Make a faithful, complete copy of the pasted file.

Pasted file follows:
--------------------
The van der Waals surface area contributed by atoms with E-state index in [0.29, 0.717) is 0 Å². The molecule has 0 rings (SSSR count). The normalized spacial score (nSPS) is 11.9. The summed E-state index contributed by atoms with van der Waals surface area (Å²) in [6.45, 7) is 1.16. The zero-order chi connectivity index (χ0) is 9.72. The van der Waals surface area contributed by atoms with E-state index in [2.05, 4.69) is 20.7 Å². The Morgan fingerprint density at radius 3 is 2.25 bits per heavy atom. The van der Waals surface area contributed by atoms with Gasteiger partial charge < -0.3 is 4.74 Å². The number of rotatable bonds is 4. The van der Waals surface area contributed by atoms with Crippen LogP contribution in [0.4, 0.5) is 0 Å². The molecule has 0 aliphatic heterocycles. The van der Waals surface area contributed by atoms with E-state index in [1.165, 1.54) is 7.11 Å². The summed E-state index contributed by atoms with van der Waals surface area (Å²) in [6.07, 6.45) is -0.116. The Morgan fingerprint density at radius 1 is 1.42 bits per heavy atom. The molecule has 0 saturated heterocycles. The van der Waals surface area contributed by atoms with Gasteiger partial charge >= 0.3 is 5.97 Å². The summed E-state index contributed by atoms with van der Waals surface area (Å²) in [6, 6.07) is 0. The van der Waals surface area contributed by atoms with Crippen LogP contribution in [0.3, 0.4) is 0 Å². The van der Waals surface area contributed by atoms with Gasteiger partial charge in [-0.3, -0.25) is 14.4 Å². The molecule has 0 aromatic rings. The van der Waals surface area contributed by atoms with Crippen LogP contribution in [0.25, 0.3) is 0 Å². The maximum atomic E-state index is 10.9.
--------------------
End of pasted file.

The van der Waals surface area contributed by atoms with E-state index in [0.29, 0.717) is 0 Å². The molecule has 0 rings (SSSR count). The normalized spacial score (nSPS) is 11.9. The summed E-state index contributed by atoms with van der Waals surface area (Å²) in [6.45, 7) is 1.16. The zero-order chi connectivity index (χ0) is 9.72. The van der Waals surface area contributed by atoms with E-state index in [2.05, 4.69) is 20.7 Å². The Morgan fingerprint density at radius 3 is 2.25 bits per heavy atom. The van der Waals surface area contributed by atoms with Gasteiger partial charge < -0.3 is 4.74 Å². The number of rotatable bonds is 4. The van der Waals surface area contributed by atoms with Crippen LogP contribution in [0.4, 0.5) is 0 Å². The molecule has 0 aliphatic heterocycles. The van der Waals surface area contributed by atoms with E-state index in [1.165, 1.54) is 7.11 Å². The summed E-state index contributed by atoms with van der Waals surface area (Å²) in [6.07, 6.45) is -0.116. The Morgan fingerprint density at radius 1 is 1.42 bits per heavy atom. The molecule has 0 saturated heterocycles. The van der Waals surface area contributed by atoms with Gasteiger partial charge >= 0.3 is 5.97 Å². The summed E-state index contributed by atoms with van der Waals surface area (Å²) in [6, 6.07) is 0. The van der Waals surface area contributed by atoms with Crippen LogP contribution in [0.3, 0.4) is 0 Å². The van der Waals surface area contributed by atoms with Gasteiger partial charge in [-0.3, -0.25) is 14.4 Å². The molecule has 0 aromatic rings. The van der Waals surface area contributed by atoms with Crippen LogP contribution in [0.25, 0.3) is 0 Å². The maximum atomic E-state index is 10.9.